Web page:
China demands halt to provocative US moves in South China Sea
Iran Press TV
Saturday, 10 October 2020 7:12 AM
China's military has announced the intrusion of a US warship into its territorial waters near the disputed Paracel Islands in the South China Sea without authorization from Beijing, demanding the halt of "such provocative actions."
"We demand the US immediately stop such provocative actions, (and) strictly control and restrict military operations in the sea and air," said a Chinese military spokesperson on Friday in a post on an official WeChat account after American destroyer USS John McCain entered the waters claimed by China.
Beijing would take whatever measures necessary to decisively safeguard China's national sovereignty and security and preserve peace and stability in the South China Sea, the spokesperson added.
The development came just days after the hawkish US Secretary of State Mike Pompeo slammed what he called China's "exploitation" in the region, emphasizing that Washington seeks to halt Beijing's influence "in the South and East China Seas, the Mekong, the Himalayas, the Taiwan Strait."
His provocative remarks came during an Indo-Pacific meeting in Japan's capital city of Tokyo on Tuesday, when he further urged fellow members of the Quadrilateral Security Dialogue (Quad) – Japan, India and Australia – to team up with Washington to establish a formalized military alliance and a united front against China.
"[I]t is more critical now than ever that we collaborate to protect our people and partners from the CCP's exploitation," Pompeo said, referring to China's Communist Party.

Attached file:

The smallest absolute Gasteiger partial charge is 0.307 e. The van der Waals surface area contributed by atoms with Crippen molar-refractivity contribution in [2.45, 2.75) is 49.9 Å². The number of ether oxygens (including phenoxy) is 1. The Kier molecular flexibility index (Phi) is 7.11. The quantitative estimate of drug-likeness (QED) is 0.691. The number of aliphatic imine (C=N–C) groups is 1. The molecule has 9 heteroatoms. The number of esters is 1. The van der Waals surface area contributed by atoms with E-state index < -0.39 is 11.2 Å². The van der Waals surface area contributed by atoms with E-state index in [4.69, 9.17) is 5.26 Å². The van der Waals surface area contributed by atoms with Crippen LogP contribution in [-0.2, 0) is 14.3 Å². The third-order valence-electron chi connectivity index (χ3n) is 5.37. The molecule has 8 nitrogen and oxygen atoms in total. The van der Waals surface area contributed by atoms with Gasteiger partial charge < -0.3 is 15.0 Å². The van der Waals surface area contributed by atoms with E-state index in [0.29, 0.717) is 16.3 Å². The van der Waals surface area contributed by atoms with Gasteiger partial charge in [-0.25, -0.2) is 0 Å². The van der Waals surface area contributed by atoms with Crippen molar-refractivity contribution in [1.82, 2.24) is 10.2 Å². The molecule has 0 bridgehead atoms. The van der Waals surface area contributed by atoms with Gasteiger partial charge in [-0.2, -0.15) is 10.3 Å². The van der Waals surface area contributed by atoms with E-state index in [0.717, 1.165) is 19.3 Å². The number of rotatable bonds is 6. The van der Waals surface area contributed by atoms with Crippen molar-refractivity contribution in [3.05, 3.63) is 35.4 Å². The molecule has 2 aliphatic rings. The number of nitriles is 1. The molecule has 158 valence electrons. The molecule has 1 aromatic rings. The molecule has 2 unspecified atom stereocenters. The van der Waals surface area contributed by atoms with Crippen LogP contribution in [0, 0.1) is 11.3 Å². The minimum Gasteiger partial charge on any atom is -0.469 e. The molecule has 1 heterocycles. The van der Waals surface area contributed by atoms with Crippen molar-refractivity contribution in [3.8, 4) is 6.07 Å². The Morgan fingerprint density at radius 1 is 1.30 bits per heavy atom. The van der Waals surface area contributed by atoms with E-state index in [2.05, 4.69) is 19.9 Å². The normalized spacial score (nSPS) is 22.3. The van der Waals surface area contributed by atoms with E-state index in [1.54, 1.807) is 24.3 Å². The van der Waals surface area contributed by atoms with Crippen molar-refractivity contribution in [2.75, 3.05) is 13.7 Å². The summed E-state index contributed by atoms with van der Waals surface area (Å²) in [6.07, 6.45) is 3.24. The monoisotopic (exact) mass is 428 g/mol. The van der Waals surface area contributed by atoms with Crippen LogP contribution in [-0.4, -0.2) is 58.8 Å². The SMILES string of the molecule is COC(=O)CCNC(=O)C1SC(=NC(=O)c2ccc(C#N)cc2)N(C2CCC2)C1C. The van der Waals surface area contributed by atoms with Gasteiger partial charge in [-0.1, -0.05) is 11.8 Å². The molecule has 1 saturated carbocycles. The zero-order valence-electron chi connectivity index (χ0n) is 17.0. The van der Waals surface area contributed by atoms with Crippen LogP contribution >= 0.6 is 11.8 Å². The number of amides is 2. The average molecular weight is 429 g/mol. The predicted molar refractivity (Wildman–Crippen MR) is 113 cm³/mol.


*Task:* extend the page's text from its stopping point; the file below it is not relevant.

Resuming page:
Chinese officials censured Pompeo's remarks and called on him to drop his "Cold War mentality."
This is while the famed US foreign policy strategist and former US Secretary of State and national security adviser Henry Kissinger warned Washington and Beijing on Wednesday to halt the escalation of threats against each other or they will face a situation similar to World War I.
Kissinger further underlined that the US must realize that it can no longer achieve "unilateral superiority" in economic and technological strength, warning rising tensions between the two countries over a number of issues could ultimately result in a disastrous, kinetic war.
"Our leaders and [China's] leaders have to discuss the limits beyond which they will not push threats, and how to define that," he added in a virtual discussion with Federal Reserve Bank of New York President sponsored by the Economic Club of New York.
The United States has long held an anti-China posture, but it has been significantly ramping up tensions with the country in recent months.
Relations between China and the United States have hit their lowest point in decades amid aggressive US posturing over trade, technology, Taiwan, Hong Kong, human rights, the South China Sea and the coronavirus.
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